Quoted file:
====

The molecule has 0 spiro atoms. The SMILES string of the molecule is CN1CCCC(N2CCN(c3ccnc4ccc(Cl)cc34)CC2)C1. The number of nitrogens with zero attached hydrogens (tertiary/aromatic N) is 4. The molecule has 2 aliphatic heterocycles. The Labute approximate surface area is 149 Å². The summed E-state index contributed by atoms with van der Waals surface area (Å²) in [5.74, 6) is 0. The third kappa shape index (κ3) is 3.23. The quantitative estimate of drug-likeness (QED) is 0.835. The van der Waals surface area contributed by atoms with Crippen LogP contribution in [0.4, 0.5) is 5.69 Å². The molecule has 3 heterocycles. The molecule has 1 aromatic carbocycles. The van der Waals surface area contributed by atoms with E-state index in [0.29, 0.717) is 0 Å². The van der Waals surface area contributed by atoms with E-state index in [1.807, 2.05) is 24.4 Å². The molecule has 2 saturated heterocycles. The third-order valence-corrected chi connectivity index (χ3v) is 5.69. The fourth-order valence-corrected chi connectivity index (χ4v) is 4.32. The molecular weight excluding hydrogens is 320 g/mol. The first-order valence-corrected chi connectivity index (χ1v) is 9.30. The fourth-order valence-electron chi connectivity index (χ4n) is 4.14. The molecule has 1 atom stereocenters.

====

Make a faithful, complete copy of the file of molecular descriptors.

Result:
The molecule has 0 spiro atoms. The SMILES string of the molecule is CN1CCCC(N2CCN(c3ccnc4ccc(Cl)cc34)CC2)C1. The number of nitrogens with zero attached hydrogens (tertiary/aromatic N) is 4. The molecule has 2 aliphatic heterocycles. The Labute approximate surface area is 149 Å². The summed E-state index contributed by atoms with van der Waals surface area (Å²) in [5.74, 6) is 0. The third kappa shape index (κ3) is 3.23. The quantitative estimate of drug-likeness (QED) is 0.835. The van der Waals surface area contributed by atoms with Crippen LogP contribution in [0.4, 0.5) is 5.69 Å². The molecule has 3 heterocycles. The molecule has 1 aromatic carbocycles. The van der Waals surface area contributed by atoms with E-state index in [0.29, 0.717) is 0 Å². The van der Waals surface area contributed by atoms with E-state index in [1.807, 2.05) is 24.4 Å². The molecule has 2 saturated heterocycles. The third-order valence-corrected chi connectivity index (χ3v) is 5.69. The fourth-order valence-corrected chi connectivity index (χ4v) is 4.32. The molecular weight excluding hydrogens is 320 g/mol. The first-order valence-corrected chi connectivity index (χ1v) is 9.30. The fourth-order valence-electron chi connectivity index (χ4n) is 4.14. The molecule has 1 atom stereocenters.